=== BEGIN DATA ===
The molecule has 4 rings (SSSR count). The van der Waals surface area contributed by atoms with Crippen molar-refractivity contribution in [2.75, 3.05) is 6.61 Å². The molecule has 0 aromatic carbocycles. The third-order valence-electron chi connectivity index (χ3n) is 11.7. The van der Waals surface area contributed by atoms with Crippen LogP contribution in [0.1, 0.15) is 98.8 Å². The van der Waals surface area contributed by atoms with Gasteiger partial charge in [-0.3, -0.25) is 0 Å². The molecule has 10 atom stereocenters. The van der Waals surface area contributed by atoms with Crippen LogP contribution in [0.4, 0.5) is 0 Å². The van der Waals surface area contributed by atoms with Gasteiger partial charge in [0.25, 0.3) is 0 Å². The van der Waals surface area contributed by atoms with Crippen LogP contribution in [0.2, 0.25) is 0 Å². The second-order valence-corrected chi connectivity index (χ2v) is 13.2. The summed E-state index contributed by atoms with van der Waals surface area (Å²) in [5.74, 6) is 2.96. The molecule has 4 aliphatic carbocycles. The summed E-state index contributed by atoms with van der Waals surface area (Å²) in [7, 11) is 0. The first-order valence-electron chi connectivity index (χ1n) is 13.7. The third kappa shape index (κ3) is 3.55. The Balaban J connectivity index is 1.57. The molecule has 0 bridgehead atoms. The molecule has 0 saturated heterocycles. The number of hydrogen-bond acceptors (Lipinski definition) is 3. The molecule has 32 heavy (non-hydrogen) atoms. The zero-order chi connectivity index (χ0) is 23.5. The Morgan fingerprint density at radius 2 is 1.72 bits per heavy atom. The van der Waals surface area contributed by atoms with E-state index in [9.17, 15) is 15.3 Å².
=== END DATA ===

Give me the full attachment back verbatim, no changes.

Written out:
The molecule has 4 rings (SSSR count). The van der Waals surface area contributed by atoms with Crippen molar-refractivity contribution in [2.75, 3.05) is 6.61 Å². The molecule has 0 aromatic carbocycles. The third-order valence-electron chi connectivity index (χ3n) is 11.7. The van der Waals surface area contributed by atoms with Crippen LogP contribution in [0.1, 0.15) is 98.8 Å². The van der Waals surface area contributed by atoms with Gasteiger partial charge in [-0.3, -0.25) is 0 Å². The molecule has 10 atom stereocenters. The van der Waals surface area contributed by atoms with Crippen LogP contribution in [0.4, 0.5) is 0 Å². The van der Waals surface area contributed by atoms with Gasteiger partial charge in [0.25, 0.3) is 0 Å². The van der Waals surface area contributed by atoms with Crippen LogP contribution in [0.2, 0.25) is 0 Å². The second-order valence-corrected chi connectivity index (χ2v) is 13.2. The summed E-state index contributed by atoms with van der Waals surface area (Å²) in [5.74, 6) is 2.96. The molecule has 4 aliphatic carbocycles. The summed E-state index contributed by atoms with van der Waals surface area (Å²) in [7, 11) is 0. The first-order valence-electron chi connectivity index (χ1n) is 13.7. The third kappa shape index (κ3) is 3.55. The Balaban J connectivity index is 1.57. The molecule has 0 bridgehead atoms. The molecule has 0 saturated heterocycles. The number of hydrogen-bond acceptors (Lipinski definition) is 3. The molecule has 32 heavy (non-hydrogen) atoms. The zero-order chi connectivity index (χ0) is 23.5. The Morgan fingerprint density at radius 2 is 1.72 bits per heavy atom. The van der Waals surface area contributed by atoms with E-state index in [9.17, 15) is 15.3 Å².